The flag of the international association of the Congo was, on April 22, 1884, recognized first by the United States. A commercial agent was appointed to visit the Congo basin, and the government was represented at an international conference at Berlin, called by the emperor of Germany, for the promotion of trade and the establishment of commercial rights in the Congo region. The renewal of the reciprocity treaty with Hawaii was advised. Remonstrances were addressed to Russia against any prescriptive treatment of the Hebrew race in that country. The international prime meridian of Greenwich was established as the result of a conference of nations, initiated by the U. S. government, and held at Washington, October 1 to November 1, 1884. In response to the appeal of Cardinal John McCloskey, of New York, the Italian government, on March 4, 1884, was urged to exempt from the sale of the property of the propaganda the American college in Rome, established mainly by contributions from the United States, and in consequence of this interposition the college was saved from sale and virtual confiscation. On August 3, 1882, a law was passed for returning convicts to Europe, and on February 26, 1885, importation of contract-laborers was forbidden.
The suspension of the coinage of standard silver dollars, and the redemption of the trade dollars, were repeatedly recommended. The repeal of the stamp taxes on matches, proprietary articles, playing cards, bank checks and drafts, and of the tax on surplus bank capital and deposits, was recommended. These taxes were repealed by act of congress of March 3, 1883; and by executive order of June 25, 1883, the number of internal revenue collection districts was reduced from 126 to 83. The tax on tobacco was reduced by the same act of congress; and in his last annual message, of December 5, 1884, the president advised the repeal of all internal revenue taxes except those on distilled spirits and fermented liquors. Congress was advised to undertake the revision of the tariff, but “without the abandonment of the policy of so discriminating in the adjustment of details as to afford aid and protection to American labor.” The course advised was the organization of a tariff commission, which was authorized by act of congress of May 15, 1882. The report of the commission submitted to congress December 4 was made the basis of the tariff revision act of March 3, 1883. On July 12, 1882, an act became a law enabling the national banks, which were then completing their twenty-year terms, to extend their corporate existence. Over due five per cent. bonds to the amount of $469,651,050 and six per cent. bonds to the amount of $203,573,750, were continued (except about $56,000,000 which were paid) at the rate of 3½ per cent. interest. The interest-bearing public debt was reduced $478,785,950, and the annual interest charge $29,831,880 during the presidential term. On July 1, 1882, “An act to regulate the carriage of passengers by sea” was vetoed because not correctly or accurately phrased, although the object was admitted to be meritorious and philanthropic. A modified bill passed congress, and was approved August 2. The attention of congress was frequently called to the decline of the American merchant marine, and legislation was recommended for its restoration, and the construction and maintenance of ocean steamships under the U. S. flag. In compliance with these recommendations, the following laws were enacted: June 26, 1884, an act to remove certain burdens from American shipping; July 5, 1884, an act creating a bureau of navigation, under charge of a commissioner, in the treasury department; and March 3, 1885, an amendment to the postal appropriation bill appropriating $800,000 for contracting with American steamship lines for the transportation of foreign mails. Reasonable national regulation of the railways of the country was favored, and the opinion was expressed that congress should protect the peo ple at large in their inter-state traffic against acts of injustice that the state governments might be powerless to prevent.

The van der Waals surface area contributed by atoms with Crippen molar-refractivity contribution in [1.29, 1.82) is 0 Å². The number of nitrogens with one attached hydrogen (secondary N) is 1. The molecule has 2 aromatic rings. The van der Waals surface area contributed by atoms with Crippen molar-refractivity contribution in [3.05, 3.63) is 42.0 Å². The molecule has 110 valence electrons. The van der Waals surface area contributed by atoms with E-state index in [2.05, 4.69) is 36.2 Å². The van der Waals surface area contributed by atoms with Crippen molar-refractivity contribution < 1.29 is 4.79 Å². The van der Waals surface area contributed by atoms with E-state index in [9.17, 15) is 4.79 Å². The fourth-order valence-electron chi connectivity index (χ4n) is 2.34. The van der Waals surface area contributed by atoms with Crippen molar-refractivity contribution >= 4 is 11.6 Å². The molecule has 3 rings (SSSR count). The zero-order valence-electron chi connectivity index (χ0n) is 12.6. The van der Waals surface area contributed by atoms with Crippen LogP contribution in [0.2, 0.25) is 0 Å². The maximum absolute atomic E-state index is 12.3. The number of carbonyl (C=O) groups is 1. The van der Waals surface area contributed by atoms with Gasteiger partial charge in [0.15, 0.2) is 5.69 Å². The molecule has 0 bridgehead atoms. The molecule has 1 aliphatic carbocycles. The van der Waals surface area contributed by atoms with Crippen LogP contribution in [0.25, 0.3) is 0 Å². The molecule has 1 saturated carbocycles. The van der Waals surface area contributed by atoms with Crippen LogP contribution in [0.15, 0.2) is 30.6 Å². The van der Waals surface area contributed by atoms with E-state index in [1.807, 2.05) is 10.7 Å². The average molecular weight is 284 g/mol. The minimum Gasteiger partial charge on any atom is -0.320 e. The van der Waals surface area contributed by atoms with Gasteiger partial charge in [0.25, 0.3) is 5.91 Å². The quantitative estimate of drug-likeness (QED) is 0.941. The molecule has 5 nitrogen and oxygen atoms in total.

The attention of congress was often called to the necessity of modern provisions for coast defence. By special message of April 11, 1884, an annual appropriation of $1,500,000 for the armament of fortifications was recommended. In the last annual message an expenditure of $60,000,000, one tenth to be appropriated annually, was recommended. In consequence, the fortifications board was created by act of March 3, 1885, which made an elaborate report to the 49th congress, recommending a complete system of coast defence at an ultimate cost estimated at $126,377,800. The gun-foundry board, consisting of army and navy officers, appointed under the act of March 3, 1883, visited Europe and made full reports, advising large contracts for terms of years with American manufacturers to produce the steel necessary for heavy cannon, and recommending the establishment of one army and one navy gun factory for the fabrication of modern ordnance. This plan was commended to congress in a special message March 26, 1884, and in the above-mentioned message of April 11; also in the annual message of that year. In the annual message of 1881 the improvement of Mississippi river was recommended. On April 17, 1882, by special message, congress was urged to provide for “closing existing gaps in levees,” and to adopt a system for the permanent improvement of the navigation of the river and for the security of the valley. Special messages on this subject were also sent January 8 and April 2, 1884. Appropriations were made of $8,500,000 for permanent work; and in 1882 of $350,000, and in 1884 of over $150,000, for the relief of the sufferers from floods, the amount in the latter year being the balance left from $500,000 appropriated on account of the floods in the Ohio. These relief appropriations were expended under the personal supervision of the secretary of war.